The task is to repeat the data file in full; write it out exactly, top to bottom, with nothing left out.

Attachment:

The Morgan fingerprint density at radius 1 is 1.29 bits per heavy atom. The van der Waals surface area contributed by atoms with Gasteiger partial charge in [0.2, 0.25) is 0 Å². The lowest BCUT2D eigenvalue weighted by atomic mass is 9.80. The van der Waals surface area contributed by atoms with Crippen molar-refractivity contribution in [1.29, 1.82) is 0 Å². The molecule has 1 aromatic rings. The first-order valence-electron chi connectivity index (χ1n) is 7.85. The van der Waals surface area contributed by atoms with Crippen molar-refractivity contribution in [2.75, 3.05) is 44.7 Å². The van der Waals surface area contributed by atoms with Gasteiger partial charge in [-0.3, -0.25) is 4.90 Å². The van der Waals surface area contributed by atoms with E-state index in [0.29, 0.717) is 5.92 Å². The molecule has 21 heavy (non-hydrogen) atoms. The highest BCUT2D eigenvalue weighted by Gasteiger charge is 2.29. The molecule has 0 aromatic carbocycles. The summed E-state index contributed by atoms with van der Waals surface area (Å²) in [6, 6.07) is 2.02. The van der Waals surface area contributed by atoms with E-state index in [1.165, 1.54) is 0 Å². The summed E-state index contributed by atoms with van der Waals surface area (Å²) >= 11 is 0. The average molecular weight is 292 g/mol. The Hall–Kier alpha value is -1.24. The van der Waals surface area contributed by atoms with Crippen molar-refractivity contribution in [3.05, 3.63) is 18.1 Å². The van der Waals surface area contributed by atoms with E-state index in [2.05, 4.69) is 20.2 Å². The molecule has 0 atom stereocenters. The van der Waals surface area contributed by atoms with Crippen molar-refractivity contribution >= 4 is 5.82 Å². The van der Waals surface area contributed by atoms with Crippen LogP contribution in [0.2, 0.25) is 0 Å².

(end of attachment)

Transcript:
The Morgan fingerprint density at radius 1 is 1.29 bits per heavy atom. The van der Waals surface area contributed by atoms with Gasteiger partial charge in [0.2, 0.25) is 0 Å². The lowest BCUT2D eigenvalue weighted by atomic mass is 9.80. The van der Waals surface area contributed by atoms with Crippen molar-refractivity contribution in [1.29, 1.82) is 0 Å². The molecule has 1 aromatic rings. The first-order valence-electron chi connectivity index (χ1n) is 7.85. The van der Waals surface area contributed by atoms with Crippen molar-refractivity contribution in [2.75, 3.05) is 44.7 Å². The van der Waals surface area contributed by atoms with Gasteiger partial charge in [-0.3, -0.25) is 4.90 Å². The van der Waals surface area contributed by atoms with E-state index in [0.29, 0.717) is 5.92 Å². The molecule has 21 heavy (non-hydrogen) atoms. The highest BCUT2D eigenvalue weighted by Gasteiger charge is 2.29. The molecule has 0 aromatic carbocycles. The summed E-state index contributed by atoms with van der Waals surface area (Å²) in [6, 6.07) is 2.02. The van der Waals surface area contributed by atoms with E-state index in [1.165, 1.54) is 0 Å². The summed E-state index contributed by atoms with van der Waals surface area (Å²) >= 11 is 0. The average molecular weight is 292 g/mol. The Hall–Kier alpha value is -1.24. The van der Waals surface area contributed by atoms with Crippen molar-refractivity contribution in [3.05, 3.63) is 18.1 Å². The van der Waals surface area contributed by atoms with E-state index in [2.05, 4.69) is 20.2 Å². The molecule has 0 atom stereocenters. The van der Waals surface area contributed by atoms with Crippen molar-refractivity contribution >= 4 is 5.82 Å². The van der Waals surface area contributed by atoms with Crippen LogP contribution in [0.2, 0.25) is 0 Å².